US President Donald Trump took a big political risk when he agreed to meet with North Korean leader Kim Jong-un on 12 June this year. There’s still a long road ahead towards denuclearisation and lasting peace. But the bond formed between the two leaders is pushing negotiators to reach landmark new deals.
US Secretary of State Mike Pompeo on Monday hailed ‘significant progress’ in talks with Kim at the weekend and said the sides were ‘pretty close’ to settling details for another summit between Kim and Trump.
However, experts questioned what Pompeo had achieved on Sunday on his fourth visit to Pyongyang this year. They said the North Korean leader appeared simply to be repackaging and dragging out past pledges.
Pompeo said Kim was ready to allow international inspectors into North Korea’s Punggye-ri nuclear testing site and the Sohae missile engine test facility as soon as the two sides agreed on logistics.
However, Pompeo declined to say whether there had been any forward movement on North Korea’s offer to allow inspectors to visit its Yongbyon site, which produces fuel for nuclear weapons.
North Korea has said an inspection of that site would be allowed if the United States took ‘corresponding measures,’ of which there has been no sign.
In May, North Korea blew up tunnels at Punggye-ri and called this proof of its commitment to end nuclear testing, but a senior White House official accused Pyongyang at the time of breaking a promise to allow experts to witness dismantlement of the site.
Pompeo did not say when inspectors would be allowed to Punggye-ri or if they would be Americans or representatives of international nuclear bodies.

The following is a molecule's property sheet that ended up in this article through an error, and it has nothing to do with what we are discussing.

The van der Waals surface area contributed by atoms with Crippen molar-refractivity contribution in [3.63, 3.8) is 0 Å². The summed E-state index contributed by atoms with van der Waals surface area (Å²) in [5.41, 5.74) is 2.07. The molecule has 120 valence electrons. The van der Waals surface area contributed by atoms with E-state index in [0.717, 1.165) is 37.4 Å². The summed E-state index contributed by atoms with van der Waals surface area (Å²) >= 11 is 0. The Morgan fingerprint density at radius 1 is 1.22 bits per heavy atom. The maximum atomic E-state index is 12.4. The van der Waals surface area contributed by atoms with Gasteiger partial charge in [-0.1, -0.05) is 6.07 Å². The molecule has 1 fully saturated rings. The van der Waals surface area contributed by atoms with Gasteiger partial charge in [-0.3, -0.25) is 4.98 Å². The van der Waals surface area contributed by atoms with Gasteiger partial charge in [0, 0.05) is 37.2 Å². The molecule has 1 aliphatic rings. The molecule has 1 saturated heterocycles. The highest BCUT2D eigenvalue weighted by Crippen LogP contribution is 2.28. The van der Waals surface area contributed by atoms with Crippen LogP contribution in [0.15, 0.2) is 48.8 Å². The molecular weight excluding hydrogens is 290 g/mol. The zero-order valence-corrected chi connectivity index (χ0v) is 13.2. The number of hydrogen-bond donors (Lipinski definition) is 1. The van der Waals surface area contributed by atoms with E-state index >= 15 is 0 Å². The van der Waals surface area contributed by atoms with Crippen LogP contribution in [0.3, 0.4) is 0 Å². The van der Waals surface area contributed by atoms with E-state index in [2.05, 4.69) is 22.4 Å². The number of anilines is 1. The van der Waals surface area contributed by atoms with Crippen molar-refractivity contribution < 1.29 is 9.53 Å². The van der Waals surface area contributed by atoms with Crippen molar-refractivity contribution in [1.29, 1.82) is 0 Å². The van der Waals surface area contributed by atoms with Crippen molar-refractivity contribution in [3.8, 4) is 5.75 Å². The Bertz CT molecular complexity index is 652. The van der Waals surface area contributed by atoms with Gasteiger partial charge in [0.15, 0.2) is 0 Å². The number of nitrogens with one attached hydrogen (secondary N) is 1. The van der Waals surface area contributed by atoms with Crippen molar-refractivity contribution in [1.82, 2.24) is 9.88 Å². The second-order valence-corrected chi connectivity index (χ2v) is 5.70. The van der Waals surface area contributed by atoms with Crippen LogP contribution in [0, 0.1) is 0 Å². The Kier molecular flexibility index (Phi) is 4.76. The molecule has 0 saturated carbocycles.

‘There’s a lot of logistics that will be required to execute that,’ Pompeo told a news briefing in Seoul before leaving for Beijing.
Experts said the offer on inspections amounted to dressing up of an old, unfulfilled pledge as a new concession.
‘The real takeaway from this Punggye-ri pledge is that Kim has mastered the art of milking a single cosmetic concession for months to burn clock,’ Vipin Narang, an associate professor of political science at the Massachusetts Institute of Technology, said on Twitter.
‘We are still talking about Punggye-ri and Sohae 6 months after he pledged to dismantle them. Brilliantly selling the same horse twice.’
Even so, Pompeo said both sides were ‘pretty close’ to an agreement on the details of a second summit, which Kim proposed to Trump in a letter last month.
‘Both the leaders believe there’s real progress that can be made, substantive progress that can be made at the next summit,’ Pompeo said.
Trump and Kim held a historic first summit in Singapore on 12 June at which Kim pledged to work toward denuclearisation of the Korean peninsula.
However, his actions have fallen short of Washington’s demands for a complete inventory of its weapons and facilities and irreversible steps to give up its arsenal.
Pompeo told South Korean President Moon Jae-in on Sunday his latest trip to Pyongyang was ‘another step forward’ to denuclearisation, but there were ‘many steps along the way’.
Pyongyang’s official KCNA news agency was upbeat. It said on Monday Kim lauded his talks with Pompeo and ‘explained in detail the proposals for solving the denuclearisation issue’.
‘Kim Jong-un expressed satisfaction over the productive and wonderful talks with Mike Pompeo at which mutual stands were fully understood and opinions exchanged,’ KCNA said.
North Korea had denounced Pompeo on his previous trip to Pyongyang in July for making ‘gangster-like demands’.
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The Australian Tribune with RAW